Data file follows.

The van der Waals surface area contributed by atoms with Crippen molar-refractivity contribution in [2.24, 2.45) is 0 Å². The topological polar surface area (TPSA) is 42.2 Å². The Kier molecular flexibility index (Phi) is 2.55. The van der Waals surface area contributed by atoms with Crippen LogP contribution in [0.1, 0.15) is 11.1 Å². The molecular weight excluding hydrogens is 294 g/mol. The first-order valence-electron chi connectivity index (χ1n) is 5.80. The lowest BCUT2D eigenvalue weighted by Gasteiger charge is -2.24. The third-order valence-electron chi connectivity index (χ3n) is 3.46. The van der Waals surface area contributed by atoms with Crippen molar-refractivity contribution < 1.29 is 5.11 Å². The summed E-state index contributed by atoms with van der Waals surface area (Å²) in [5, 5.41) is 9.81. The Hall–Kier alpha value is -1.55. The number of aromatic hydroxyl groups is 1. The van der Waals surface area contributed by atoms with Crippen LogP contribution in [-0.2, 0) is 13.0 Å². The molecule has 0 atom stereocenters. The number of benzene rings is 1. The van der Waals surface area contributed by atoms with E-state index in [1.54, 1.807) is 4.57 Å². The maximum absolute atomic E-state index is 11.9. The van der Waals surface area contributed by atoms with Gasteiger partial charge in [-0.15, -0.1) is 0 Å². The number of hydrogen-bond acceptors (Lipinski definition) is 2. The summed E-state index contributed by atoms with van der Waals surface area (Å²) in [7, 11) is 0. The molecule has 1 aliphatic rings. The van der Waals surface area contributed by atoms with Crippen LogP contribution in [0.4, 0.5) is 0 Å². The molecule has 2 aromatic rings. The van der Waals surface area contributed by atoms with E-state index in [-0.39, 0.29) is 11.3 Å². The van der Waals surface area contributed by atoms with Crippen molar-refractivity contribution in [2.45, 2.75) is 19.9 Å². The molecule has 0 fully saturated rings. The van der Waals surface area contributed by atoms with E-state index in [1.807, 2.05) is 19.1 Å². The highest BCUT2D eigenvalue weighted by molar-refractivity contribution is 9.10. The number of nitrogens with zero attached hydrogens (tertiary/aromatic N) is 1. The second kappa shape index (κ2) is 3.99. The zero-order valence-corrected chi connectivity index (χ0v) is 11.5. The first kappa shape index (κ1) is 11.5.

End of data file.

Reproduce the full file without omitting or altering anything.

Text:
The van der Waals surface area contributed by atoms with Crippen molar-refractivity contribution in [2.24, 2.45) is 0 Å². The topological polar surface area (TPSA) is 42.2 Å². The Kier molecular flexibility index (Phi) is 2.55. The van der Waals surface area contributed by atoms with Crippen LogP contribution in [0.1, 0.15) is 11.1 Å². The molecular weight excluding hydrogens is 294 g/mol. The first-order valence-electron chi connectivity index (χ1n) is 5.80. The lowest BCUT2D eigenvalue weighted by Gasteiger charge is -2.24. The third-order valence-electron chi connectivity index (χ3n) is 3.46. The van der Waals surface area contributed by atoms with Crippen molar-refractivity contribution < 1.29 is 5.11 Å². The summed E-state index contributed by atoms with van der Waals surface area (Å²) in [5, 5.41) is 9.81. The Hall–Kier alpha value is -1.55. The number of aromatic hydroxyl groups is 1. The van der Waals surface area contributed by atoms with Crippen LogP contribution in [-0.2, 0) is 13.0 Å². The molecule has 0 atom stereocenters. The number of benzene rings is 1. The van der Waals surface area contributed by atoms with E-state index in [1.54, 1.807) is 4.57 Å². The maximum absolute atomic E-state index is 11.9. The van der Waals surface area contributed by atoms with Gasteiger partial charge in [-0.15, -0.1) is 0 Å². The number of hydrogen-bond acceptors (Lipinski definition) is 2. The summed E-state index contributed by atoms with van der Waals surface area (Å²) in [7, 11) is 0. The molecule has 1 aliphatic rings. The van der Waals surface area contributed by atoms with Crippen LogP contribution in [0.4, 0.5) is 0 Å². The molecule has 2 aromatic rings. The van der Waals surface area contributed by atoms with E-state index in [-0.39, 0.29) is 11.3 Å². The van der Waals surface area contributed by atoms with Crippen molar-refractivity contribution in [2.45, 2.75) is 19.9 Å². The molecule has 0 fully saturated rings. The van der Waals surface area contributed by atoms with E-state index in [1.807, 2.05) is 19.1 Å². The highest BCUT2D eigenvalue weighted by molar-refractivity contribution is 9.10. The number of nitrogens with zero attached hydrogens (tertiary/aromatic N) is 1. The second kappa shape index (κ2) is 3.99. The zero-order valence-corrected chi connectivity index (χ0v) is 11.5. The first kappa shape index (κ1) is 11.5.